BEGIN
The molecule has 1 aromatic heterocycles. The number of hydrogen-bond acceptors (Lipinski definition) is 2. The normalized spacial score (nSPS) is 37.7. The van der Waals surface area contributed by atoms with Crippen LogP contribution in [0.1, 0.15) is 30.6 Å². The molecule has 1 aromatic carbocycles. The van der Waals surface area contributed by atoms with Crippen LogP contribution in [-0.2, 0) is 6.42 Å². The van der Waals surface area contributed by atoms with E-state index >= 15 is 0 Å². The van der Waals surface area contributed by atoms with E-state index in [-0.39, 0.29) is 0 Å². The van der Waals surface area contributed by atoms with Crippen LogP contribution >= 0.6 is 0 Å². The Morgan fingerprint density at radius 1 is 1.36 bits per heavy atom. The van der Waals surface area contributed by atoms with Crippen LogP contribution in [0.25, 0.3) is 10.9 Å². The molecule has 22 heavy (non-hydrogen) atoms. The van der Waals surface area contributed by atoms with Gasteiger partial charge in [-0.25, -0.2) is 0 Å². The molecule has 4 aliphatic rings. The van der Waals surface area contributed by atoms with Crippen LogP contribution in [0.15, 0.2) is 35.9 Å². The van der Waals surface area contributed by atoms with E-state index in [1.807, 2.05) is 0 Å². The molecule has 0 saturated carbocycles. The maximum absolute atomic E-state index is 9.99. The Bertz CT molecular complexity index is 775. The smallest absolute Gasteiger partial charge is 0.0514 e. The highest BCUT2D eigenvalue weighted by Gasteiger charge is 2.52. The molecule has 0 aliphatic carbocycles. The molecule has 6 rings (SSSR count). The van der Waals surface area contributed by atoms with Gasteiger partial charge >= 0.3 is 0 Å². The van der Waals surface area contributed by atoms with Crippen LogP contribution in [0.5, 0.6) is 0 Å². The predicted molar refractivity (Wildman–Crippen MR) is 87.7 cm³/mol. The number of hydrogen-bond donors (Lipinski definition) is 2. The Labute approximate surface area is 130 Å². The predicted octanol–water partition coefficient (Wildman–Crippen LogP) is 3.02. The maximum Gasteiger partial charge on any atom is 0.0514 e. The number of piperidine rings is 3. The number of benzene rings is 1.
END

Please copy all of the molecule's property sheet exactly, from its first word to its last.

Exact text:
The molecule has 1 aromatic heterocycles. The number of hydrogen-bond acceptors (Lipinski definition) is 2. The normalized spacial score (nSPS) is 37.7. The van der Waals surface area contributed by atoms with Crippen LogP contribution in [0.1, 0.15) is 30.6 Å². The molecule has 1 aromatic carbocycles. The van der Waals surface area contributed by atoms with Crippen LogP contribution in [-0.2, 0) is 6.42 Å². The van der Waals surface area contributed by atoms with E-state index >= 15 is 0 Å². The van der Waals surface area contributed by atoms with E-state index in [-0.39, 0.29) is 0 Å². The van der Waals surface area contributed by atoms with Crippen LogP contribution >= 0.6 is 0 Å². The Morgan fingerprint density at radius 1 is 1.36 bits per heavy atom. The van der Waals surface area contributed by atoms with Crippen LogP contribution in [0.25, 0.3) is 10.9 Å². The molecule has 22 heavy (non-hydrogen) atoms. The van der Waals surface area contributed by atoms with Gasteiger partial charge in [-0.25, -0.2) is 0 Å². The molecule has 4 aliphatic rings. The van der Waals surface area contributed by atoms with Crippen LogP contribution in [0.15, 0.2) is 35.9 Å². The van der Waals surface area contributed by atoms with E-state index in [1.807, 2.05) is 0 Å². The molecule has 0 saturated carbocycles. The maximum absolute atomic E-state index is 9.99. The Bertz CT molecular complexity index is 775. The smallest absolute Gasteiger partial charge is 0.0514 e. The highest BCUT2D eigenvalue weighted by Gasteiger charge is 2.52. The molecule has 0 aliphatic carbocycles. The molecule has 6 rings (SSSR count). The van der Waals surface area contributed by atoms with Gasteiger partial charge >= 0.3 is 0 Å². The van der Waals surface area contributed by atoms with Crippen LogP contribution in [0.5, 0.6) is 0 Å². The predicted molar refractivity (Wildman–Crippen MR) is 87.7 cm³/mol. The number of hydrogen-bond donors (Lipinski definition) is 2. The Labute approximate surface area is 130 Å². The predicted octanol–water partition coefficient (Wildman–Crippen LogP) is 3.02. The maximum Gasteiger partial charge on any atom is 0.0514 e. The number of piperidine rings is 3. The number of benzene rings is 1.